The current protests and uprisings across the country have elevated the term “anti-racism” and have prompted the question: What does it mean to be “anti-racist”?
We commonly reserve the term “racist” for those who actively discriminate based on the color of someone’s skin. Additionally, we refer to “racism” as an interpersonal display of prejudice toward Black, Indigenous, and People of Color.
The reality: Racism is not only about individuals and their actions. Racism is a system.
It is a system of oppression that is based in and upholds the superiority of White people and the inferiority of Black, Indigenous, and People of Color. Racism was created by and upheld through policies, practices, and procedures to create inequities between racial groups
Current leaders in positions of authority in government, private, and non-profit institutions have inherited and upheld racist institutions and structures. These leaders have historically diluted the term “racism” to reflect only overt interpersonal racist actions so that the full system of racism can continue to grow and persist, unseen and unchallenged.
With this definition of “racism,” what does it mean to be anti-racist? Is it the same as “not racist”? “Not racist” often refers to a passive response to the generational trauma and pain inflicted on Black, Indigenous, and People of Color in the United States. It does not require action – for example proactively challenging a system that has operated in this country since its “founding.”
To be “not racist” is to ignore 400 years of history that informs the root causes of inequities we see in all aspects of American life. These inequities in education, criminal justice, housing, healthcare, and all policy areas are the result of intentional and racist institutional policies, practices, and procedures. They exist on purpose.
Because racism is the foundation upon which our society and institutions stand, choosing to interact with these institutions in a neutral way allows them to thrive. Racism can result from racist action and/or inaction, which results in complicity that creates or maintains racial inequities.
Being “not racist” does not require active resistance to and dismantling of the system of racism. Being “anti-racist” does.
Anti-racism is also a system – a system in which we create policies, practices, and procedures to promote racial equity.
Anti-racism generates antiracist thoughts and ideas to justify the racial equity it creates by uplifting the innate humanity and individuality of Black, Indigenous, and People of Color.
Anti-racism recognizes that there are no traits inherent within a racial group solely because of the color of their skin. Anti-racism forces us to analyze the role that institutions and systems play in the racial inequities we see, rather than assign the blame to entire racial groups and their “behavioral differences” for those inequities.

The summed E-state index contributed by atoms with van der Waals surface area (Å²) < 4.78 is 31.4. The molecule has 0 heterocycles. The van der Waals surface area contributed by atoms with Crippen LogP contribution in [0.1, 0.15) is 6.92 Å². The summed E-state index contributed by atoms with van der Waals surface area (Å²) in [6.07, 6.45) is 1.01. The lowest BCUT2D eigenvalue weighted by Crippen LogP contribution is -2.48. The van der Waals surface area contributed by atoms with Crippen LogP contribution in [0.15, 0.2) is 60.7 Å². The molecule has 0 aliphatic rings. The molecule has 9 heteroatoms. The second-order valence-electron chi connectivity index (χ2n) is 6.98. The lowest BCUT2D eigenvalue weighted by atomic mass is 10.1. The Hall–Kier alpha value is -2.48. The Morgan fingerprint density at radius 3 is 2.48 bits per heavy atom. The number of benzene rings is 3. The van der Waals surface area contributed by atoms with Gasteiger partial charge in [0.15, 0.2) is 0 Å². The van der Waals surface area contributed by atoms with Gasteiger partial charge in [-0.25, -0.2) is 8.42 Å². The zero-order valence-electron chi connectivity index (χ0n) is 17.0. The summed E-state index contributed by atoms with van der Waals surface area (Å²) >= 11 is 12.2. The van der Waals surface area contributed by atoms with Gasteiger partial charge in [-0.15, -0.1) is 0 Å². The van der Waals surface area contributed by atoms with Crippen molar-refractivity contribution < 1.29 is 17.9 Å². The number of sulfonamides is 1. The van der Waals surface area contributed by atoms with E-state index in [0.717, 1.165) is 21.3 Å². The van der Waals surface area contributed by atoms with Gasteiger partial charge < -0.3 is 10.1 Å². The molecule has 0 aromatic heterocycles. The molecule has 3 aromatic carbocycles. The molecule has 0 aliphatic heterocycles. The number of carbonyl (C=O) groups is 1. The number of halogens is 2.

When, as individuals, we contribute to racism and racial inequities, we are racist. If we push to dismantle racism and promote racial equity, we are anti-racist. These words are descriptive, not fixed. We can be racist in one moment, anti-racist in the next, and racist once again. Anti-racism shifts our focus from the intent of our actions to the outcome of our actions – whether we advance racial equity or uphold racial inequity.
It is not enough to believe that being “not racist” will eliminate racism and racial inequities. Instead, we must work within ourselves, our networks, and our institutions to challenge racism with each decision we make. The practice of anti-racism is everyone’s ongoing work. How do we do that? Identify racist policies, practices, and procedures and replace them with antiracist policies, practices, and procedures.
Understand and own the racist ideas in which we have been socialized and the racist biases that these ideas have created within each of us.
Anti-racism is a practice that people and institutions must continue to employ, moment by moment, to fight against the system of racism. Anti-racist policy creates systems that center the lived experiences of Black, Indigenous, and People of Color, produce targeted strategies that account for the disparate harm caused these communities, and, in the end, improve outcomes for all.
About the Authors:
Jordan Carter is the Program Manager for the Race, Equity, and Leadership (REAL) department at NLC. Ian Snyder is a Senior Program Specialist with NLC’s Race, Equity, And Leadership (REAL) Initiative